French unions rage at Hollande over Mittal deal

Sat Dec 1, 2012 4:31pm EST
 

By Nicholas Vinocur

PARIS (Reuters) - French trade unions accused President Francois Hollande of betrayal on Saturday after his government backed away from a threat to nationalize ArcelorMittal's Florange steelworks.

The Socialist government said on Friday it had won promises from ArcelorMittal (ISPA.AS: Quote) to avoid forced redundancies and inject 180 million euros to develop the Florange plant, meaning it would no longer have to take over the site.

Hollande came to office promising to create jobs and keep open the two furnaces at the site in northern France which ArcelorMittal says are not viable in a European steel sector suffering over-capacity.

ArcelorMittal confirmed the details of the deal on Saturday, saying it would negotiate a voluntary redundancy deal with unions.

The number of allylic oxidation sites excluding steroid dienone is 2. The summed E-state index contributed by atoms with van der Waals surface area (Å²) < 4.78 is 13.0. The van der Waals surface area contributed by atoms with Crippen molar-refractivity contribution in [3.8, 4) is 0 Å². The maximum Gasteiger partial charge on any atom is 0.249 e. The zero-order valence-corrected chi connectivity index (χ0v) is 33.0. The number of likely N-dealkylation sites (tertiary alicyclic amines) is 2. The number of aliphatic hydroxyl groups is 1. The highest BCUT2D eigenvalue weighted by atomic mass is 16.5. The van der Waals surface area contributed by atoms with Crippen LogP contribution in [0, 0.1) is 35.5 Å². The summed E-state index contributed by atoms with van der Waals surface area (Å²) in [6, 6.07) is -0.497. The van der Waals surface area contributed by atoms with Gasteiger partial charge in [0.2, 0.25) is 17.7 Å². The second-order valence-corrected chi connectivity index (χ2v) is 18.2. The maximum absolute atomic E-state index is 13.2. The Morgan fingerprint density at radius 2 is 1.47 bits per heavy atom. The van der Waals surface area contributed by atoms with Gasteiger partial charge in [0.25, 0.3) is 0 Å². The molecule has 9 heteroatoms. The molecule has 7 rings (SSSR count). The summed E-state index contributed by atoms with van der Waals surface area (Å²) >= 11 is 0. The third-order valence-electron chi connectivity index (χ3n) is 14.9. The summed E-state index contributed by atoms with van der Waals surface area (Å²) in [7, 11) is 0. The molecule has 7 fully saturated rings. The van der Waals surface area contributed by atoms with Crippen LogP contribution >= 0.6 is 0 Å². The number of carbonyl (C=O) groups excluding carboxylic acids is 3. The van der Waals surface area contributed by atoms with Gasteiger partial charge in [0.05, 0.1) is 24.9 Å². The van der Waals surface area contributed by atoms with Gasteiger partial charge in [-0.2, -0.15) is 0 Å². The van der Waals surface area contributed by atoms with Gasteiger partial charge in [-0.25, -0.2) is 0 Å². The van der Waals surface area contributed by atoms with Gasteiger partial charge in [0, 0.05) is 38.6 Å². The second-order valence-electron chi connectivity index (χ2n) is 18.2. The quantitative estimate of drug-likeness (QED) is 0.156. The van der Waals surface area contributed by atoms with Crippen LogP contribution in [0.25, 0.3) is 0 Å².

Workers are angry the furnaces will remain idle rather than reopened and expressed doubt over ArcelorMittal's promise to offer alternative posts or early retirement packages for the 630 workers affected.

"We're on a war footing," Edouard Martin, head of union CFDT's Florange chapter, told the commercial i<Tele network.

"We've seen Mr. (Lakshmi) Mittal's pledges in the past and what has become of them - nothing - so we're not going to let anything pass without a fight."

Martin said the union had been a "nightmare" for former president Nicolas Sarkozy in the past over his jobs record, which analysts say was a factor in his election defeat in May, and could soon become one for Hollande.   Continued...

 
French President Francois Hollande jokes with journalists before welcoming European Central Bank (ECB) President Mario Draghi at the Elysee Palace in Paris, November 30, 2012. REUTERS/Philippe Wojazer